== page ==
vector __x__ = (x_{1},x_{2},...,x_{n})'. If player 1 selects strategy __x__ and
player 2 selects strategy __y__, then the gain to player 1 (loss to player
2) is __x__A__y__'.

If we assume that player 1 wishes to maximize his gains, and that player 2 wishes to minimize these gains (his losses), then it can be proved that there are optimal strategies, x*, y* for both players, defined by

__x__*A__y__*' = max(__x__)
min(__y__) __x__A__y__' = min(__y__) max(__x__) __x__A__y__'
,

where max(__x__) denotes maximization with respect to __x__
(of the following function of x) and min(__y__) denotes minimization with
respect to __y__.

A finite general-sum game is characterized by a pair of
payoff (or loss) matrices, A and B. The
element a_{ij} of the matrix A specifies the gain to player 1 if he
selects strategy i and player 2 selects strategy j. The element b_{ij} of the matrix B
specifies the gain to player 2 if player 1 selects strategy i and player 2
selects strategy j.

Unlike the situation in the constant-sum game, there is no
unique "natural" solution to a general-sum game. The most reasonable approach developed to
date, however, seems to be that developed by John Nash. Nash actually developed two solutions, which
he calls the __special bargaining solution__ and the __general bargaining
solution__, respectively. We shall
briefly describe these solutions. See
reference 2 for further details.

It is convenient to describe the solutions in terms of a
graph showing the __payoffs__ (u,v) accruing to the two players,
corresponding to various strategies (__x__,__y__). Both solutions are defined in terms of a
point (u*,v*) -- called the __status quo point__ -- which corresponds to the
least (expected) payoff that a player is willing to accept. How this point is chosen is the difference
between Nash's two solutions. In
general, if we do not specify the nature of the status quo point, we shall
simply refer to the corresponding solution as a __bargaining solution__ to
the game.

Let us denote by S the __feasible set__, or set of all
possible joint payoffs (u,v) realizable by the two players acting
together. If A and B denote the payoff
matrices of the two players, then S is the set of convex combinations of the
set of points (a_{ij},b_{ij}).
Given the status quo point (u*,v*), Nash proved that if there are any
points (u,v) in S, then there exists a unique point (u_{b},v_{b})
(called the bargaining solution) that satisfies the following six axioms:

1. (u_{b},v_{b}) ≥ (u*,v*). (That is simply a statement of the condition
that neither player will accept a payoff less than u* or v*, respectively.)

2. (u_{b},v_{b}) is
in S.

3. If (u,v) is in S and (u,v) ≥ (u_{b},v_{b}),
then (u,v) = (u_{b},v_{b}).
(This axiom is called the condition of __Pareto optimality__.)

4. If (u_{b},v_{b})
is in T, a subset of S, and (u_{b},v_{b}) is the bargaining
solution for the set S when (u*,v*) is the status quo point, then (u_{b},v_{b})
is the bargaining solution for the set T with the same status quo point. (This axiom is called the condition of __independence
of irrelevant alternatives__. It says
that if both players reject feasible alternatives, then those alternatives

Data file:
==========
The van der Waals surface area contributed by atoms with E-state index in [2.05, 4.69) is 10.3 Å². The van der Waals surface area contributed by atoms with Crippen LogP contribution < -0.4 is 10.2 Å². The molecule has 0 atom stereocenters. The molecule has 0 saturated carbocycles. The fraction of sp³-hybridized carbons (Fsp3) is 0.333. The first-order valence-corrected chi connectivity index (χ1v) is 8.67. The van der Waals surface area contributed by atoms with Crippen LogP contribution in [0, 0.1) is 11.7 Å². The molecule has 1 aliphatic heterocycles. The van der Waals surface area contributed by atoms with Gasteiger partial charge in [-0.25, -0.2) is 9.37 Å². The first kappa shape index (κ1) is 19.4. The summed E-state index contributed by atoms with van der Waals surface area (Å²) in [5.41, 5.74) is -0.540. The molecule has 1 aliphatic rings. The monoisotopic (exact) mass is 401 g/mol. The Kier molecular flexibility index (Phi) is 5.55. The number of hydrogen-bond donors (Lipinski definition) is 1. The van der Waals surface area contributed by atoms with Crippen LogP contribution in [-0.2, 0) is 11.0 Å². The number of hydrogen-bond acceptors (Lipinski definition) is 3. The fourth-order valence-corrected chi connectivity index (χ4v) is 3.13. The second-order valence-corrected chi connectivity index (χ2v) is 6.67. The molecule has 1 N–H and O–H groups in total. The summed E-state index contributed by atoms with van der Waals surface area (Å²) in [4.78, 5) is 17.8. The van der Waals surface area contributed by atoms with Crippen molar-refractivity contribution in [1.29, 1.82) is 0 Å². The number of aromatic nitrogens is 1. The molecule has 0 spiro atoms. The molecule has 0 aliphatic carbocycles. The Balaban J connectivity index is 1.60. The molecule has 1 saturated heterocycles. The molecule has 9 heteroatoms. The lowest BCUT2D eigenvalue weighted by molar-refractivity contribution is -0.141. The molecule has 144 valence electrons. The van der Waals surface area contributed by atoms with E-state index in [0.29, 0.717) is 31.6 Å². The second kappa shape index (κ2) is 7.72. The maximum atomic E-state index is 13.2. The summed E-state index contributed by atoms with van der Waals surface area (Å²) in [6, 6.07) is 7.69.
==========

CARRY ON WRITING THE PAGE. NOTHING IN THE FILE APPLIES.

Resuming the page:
cannot affect the solution, so long as the status quo point remains the same.)

5. The solution is linearly invariant. That is, if T is obtained from S by the linear transformation

u' = a_{1} u + b_{1}

v' = a_{2} v + b_{2}
,

then, if (u_{b},v_{b})
is the bargaining solution for S with status quo point (u*,v*), then (a_{1}u
+ b_{1}, a_{2}v + b_{2}) is the bargaining solution for
T with status quo point (a_{1}u* + b_{1}, a_{2}v* + b_{2}).

6. The solution is symmetric with respect to the players. That is, if S is such that

(u,v) is in S if and only if (u,v) is in S ,

and (u_{b},v_{b})
is the bargaining solution for S with status quo point (u*,v*), where u* = v*,
then u_{b} = v_{b}.

Furthermore, Nash proved that if there are any points (u,v)
in S that satisfy u > u* and v > v*, then the bargaining solution is the
point (u_{b},v_{b}) that maximizes the function

g(u,v) = (u - u*) (v - v*)

subject to u ≥
u* (or v ≥ v*) and (u,v)
in S. (If there is no point in S such
that u > u*, then u = u* for (u,v) in S, and the solution is (u_{b},v_{b})
where u_{b} = u* and

v_{b} = max (v such that
(u,v) is in S, v ≥ v*) v .

If there is no
point in S such that v > v*, then v = v* for (u,v) in S, and the solution is
(ub,vb) where vb = v* and

u_{b} = max (u such that (u,v) is in S, u ≥ u*) u .)

The geometric
nature of the solution is indicated in Figure 1. Note that if A and -cB are approximately
equal, then the points (a_{ij},b_{ij}) of S tend to lie on a
line of slope -c, and the payoff possible through negotiation differs little
from that if the players do not negotiate.
If A = -cB, then we have the zero-sum situation, of course, in which
negotiation is of no use (one player's loss equals the other's gain). If A is approximately equal to cB, then the
points (a_{ij},b_{ij}) of S tend to lie along the line u = cv,
and there is a great deal to be gained by negotiation. If A = cB, then the interests of the players
coincide, and there is but one point in the negotiation set.)

We shall now
describe how the status quo point is chosen.
In the special bargaining problem, u* and v* are the payoffs that the
players can obtain by unilateral action, whatever the other player does; i.e.,
they are the minmax values of the respective matrix games, A and B:

u* = max(__x__) min(__y__) __x__A__y__'

v* = max(__y__) min(__x__) __x__B__y__' .

Note that if A =
-cB, then the general-sum game reduces to a zero-sum game.